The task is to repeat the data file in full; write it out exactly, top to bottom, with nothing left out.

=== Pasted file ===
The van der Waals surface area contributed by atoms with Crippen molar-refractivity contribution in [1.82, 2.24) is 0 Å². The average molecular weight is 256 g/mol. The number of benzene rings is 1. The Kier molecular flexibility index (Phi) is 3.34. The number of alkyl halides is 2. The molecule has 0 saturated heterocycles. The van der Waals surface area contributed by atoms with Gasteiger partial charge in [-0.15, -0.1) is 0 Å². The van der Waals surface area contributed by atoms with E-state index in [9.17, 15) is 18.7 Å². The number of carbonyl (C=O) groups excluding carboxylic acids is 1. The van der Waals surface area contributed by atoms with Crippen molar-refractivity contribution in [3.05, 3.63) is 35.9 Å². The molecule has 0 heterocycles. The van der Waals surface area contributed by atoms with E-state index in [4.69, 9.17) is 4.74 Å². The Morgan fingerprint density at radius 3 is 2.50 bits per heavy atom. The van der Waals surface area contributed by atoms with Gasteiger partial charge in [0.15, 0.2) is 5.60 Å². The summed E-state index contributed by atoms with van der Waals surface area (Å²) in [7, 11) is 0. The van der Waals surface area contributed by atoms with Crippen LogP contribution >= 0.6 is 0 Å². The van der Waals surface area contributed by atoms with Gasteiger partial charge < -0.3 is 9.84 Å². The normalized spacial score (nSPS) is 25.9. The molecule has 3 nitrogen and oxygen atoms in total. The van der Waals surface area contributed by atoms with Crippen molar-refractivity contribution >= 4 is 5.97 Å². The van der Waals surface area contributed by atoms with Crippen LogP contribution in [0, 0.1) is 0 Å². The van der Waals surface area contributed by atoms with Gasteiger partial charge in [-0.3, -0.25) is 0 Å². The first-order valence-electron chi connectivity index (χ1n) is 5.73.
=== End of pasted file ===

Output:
The van der Waals surface area contributed by atoms with Crippen molar-refractivity contribution in [1.82, 2.24) is 0 Å². The average molecular weight is 256 g/mol. The number of benzene rings is 1. The Kier molecular flexibility index (Phi) is 3.34. The number of alkyl halides is 2. The molecule has 0 saturated heterocycles. The van der Waals surface area contributed by atoms with Gasteiger partial charge in [-0.15, -0.1) is 0 Å². The van der Waals surface area contributed by atoms with E-state index in [9.17, 15) is 18.7 Å². The number of carbonyl (C=O) groups excluding carboxylic acids is 1. The van der Waals surface area contributed by atoms with Crippen molar-refractivity contribution in [3.05, 3.63) is 35.9 Å². The molecule has 0 heterocycles. The van der Waals surface area contributed by atoms with E-state index in [4.69, 9.17) is 4.74 Å². The Morgan fingerprint density at radius 3 is 2.50 bits per heavy atom. The van der Waals surface area contributed by atoms with Gasteiger partial charge in [0.15, 0.2) is 5.60 Å². The summed E-state index contributed by atoms with van der Waals surface area (Å²) in [7, 11) is 0. The van der Waals surface area contributed by atoms with Crippen LogP contribution >= 0.6 is 0 Å². The van der Waals surface area contributed by atoms with Gasteiger partial charge < -0.3 is 9.84 Å². The normalized spacial score (nSPS) is 25.9. The molecule has 3 nitrogen and oxygen atoms in total. The van der Waals surface area contributed by atoms with Crippen molar-refractivity contribution >= 4 is 5.97 Å². The van der Waals surface area contributed by atoms with Crippen LogP contribution in [0, 0.1) is 0 Å². The van der Waals surface area contributed by atoms with Gasteiger partial charge in [-0.3, -0.25) is 0 Å². The first-order valence-electron chi connectivity index (χ1n) is 5.73.